By Samantha Reid
Roosevelt University’s first Writing Day, sponsored by the English Composition Program, occurred last Friday. The event took up most of the day, starting with a faculty-led panel and ending with an open house in the Writing Center.
The day was also used to commemorate the launch of the Roosevelt University Writing Project, a journal to compile student writing.
The highlight of the day was keynote speaker Steve Davenport’s address on passion in writing. A variety of students and faculty packed the library to hear the associate director of creative writing from the University of Illinois speak and share some of his own poetry.
“Poetry doesn’t have to be scary,” Davenport told attendees, most of whom were English majors and freshman composition students.
Citing poetry from greats like Edgar Allen Poe and Gwendolyn Brooks, Davenport spoke about the importance of sound in writing.
Davenport, who got his Masters from Southern Illinois University, said writing was a process that he gradually honed over his lifetime.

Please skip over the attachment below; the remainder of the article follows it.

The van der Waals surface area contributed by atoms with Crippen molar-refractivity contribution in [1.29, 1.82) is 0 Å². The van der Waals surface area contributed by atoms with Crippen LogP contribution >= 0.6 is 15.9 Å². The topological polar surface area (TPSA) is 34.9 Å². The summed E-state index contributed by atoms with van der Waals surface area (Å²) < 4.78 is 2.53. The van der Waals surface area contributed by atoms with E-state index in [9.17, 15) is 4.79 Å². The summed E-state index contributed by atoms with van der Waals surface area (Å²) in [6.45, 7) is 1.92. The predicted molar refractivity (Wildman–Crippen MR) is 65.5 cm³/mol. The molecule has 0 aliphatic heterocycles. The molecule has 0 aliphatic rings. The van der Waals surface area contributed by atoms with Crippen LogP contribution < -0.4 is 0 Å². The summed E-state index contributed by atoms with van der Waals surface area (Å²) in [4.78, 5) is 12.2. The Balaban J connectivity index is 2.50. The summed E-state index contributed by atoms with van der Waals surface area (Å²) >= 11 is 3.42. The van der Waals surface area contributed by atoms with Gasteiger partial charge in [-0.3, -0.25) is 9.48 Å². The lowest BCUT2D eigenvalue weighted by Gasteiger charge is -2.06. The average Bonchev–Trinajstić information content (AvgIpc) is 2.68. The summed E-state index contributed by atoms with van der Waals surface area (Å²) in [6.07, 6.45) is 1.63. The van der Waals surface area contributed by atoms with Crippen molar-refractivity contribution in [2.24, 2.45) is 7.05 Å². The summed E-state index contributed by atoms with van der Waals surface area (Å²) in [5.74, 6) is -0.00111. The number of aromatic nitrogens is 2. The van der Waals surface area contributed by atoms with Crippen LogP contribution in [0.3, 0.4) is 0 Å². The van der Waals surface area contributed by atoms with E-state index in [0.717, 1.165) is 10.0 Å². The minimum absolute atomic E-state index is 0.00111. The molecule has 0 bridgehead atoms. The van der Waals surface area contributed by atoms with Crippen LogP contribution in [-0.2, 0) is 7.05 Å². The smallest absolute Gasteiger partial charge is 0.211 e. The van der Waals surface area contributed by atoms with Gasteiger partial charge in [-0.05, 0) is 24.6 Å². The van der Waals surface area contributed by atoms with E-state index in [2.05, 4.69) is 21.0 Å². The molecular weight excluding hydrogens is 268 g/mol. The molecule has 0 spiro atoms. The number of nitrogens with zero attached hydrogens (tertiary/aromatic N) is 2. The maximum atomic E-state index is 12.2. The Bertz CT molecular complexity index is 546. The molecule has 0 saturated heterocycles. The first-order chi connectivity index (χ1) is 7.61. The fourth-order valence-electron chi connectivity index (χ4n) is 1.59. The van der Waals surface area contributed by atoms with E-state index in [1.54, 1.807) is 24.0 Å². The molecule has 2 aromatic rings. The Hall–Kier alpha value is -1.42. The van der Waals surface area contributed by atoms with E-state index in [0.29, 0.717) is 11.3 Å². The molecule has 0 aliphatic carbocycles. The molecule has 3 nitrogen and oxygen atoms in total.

“I developed sound over time through discipline and hard work, but I had nothing to talk about,” he said.
Eventually, he found his niche writing about everything from his turbulent love life and a friend’s struggle with cancer to the gasoline lake under his hometown. His works can all be found on his website, fittingly titled gasolinelake.com.
“I was writing emotionally violent poems,” Davenport told the audience, as he read samples of his work. “I didn’t write many poems my daughters could read. I didn’t write many poems I could read on NPR.”
Davenport told students how both his pedagogy and his passion developed over time, and what he believes to be most important in creating solid writing, both within the college environment and afterward.
“Passion without intelligence is, as far as I’m concerned, emotion for emotion’s sake, unless you make it important,” Davenport said.
The pieces he shared all reflected their own emotional importance, connecting his life to the reader. His parting words were words of confidence in the young writers in the university’s composition program.
“If you can’t find what you want to read, then you write it,” he said. “You’ll know your topic when it comes to you.”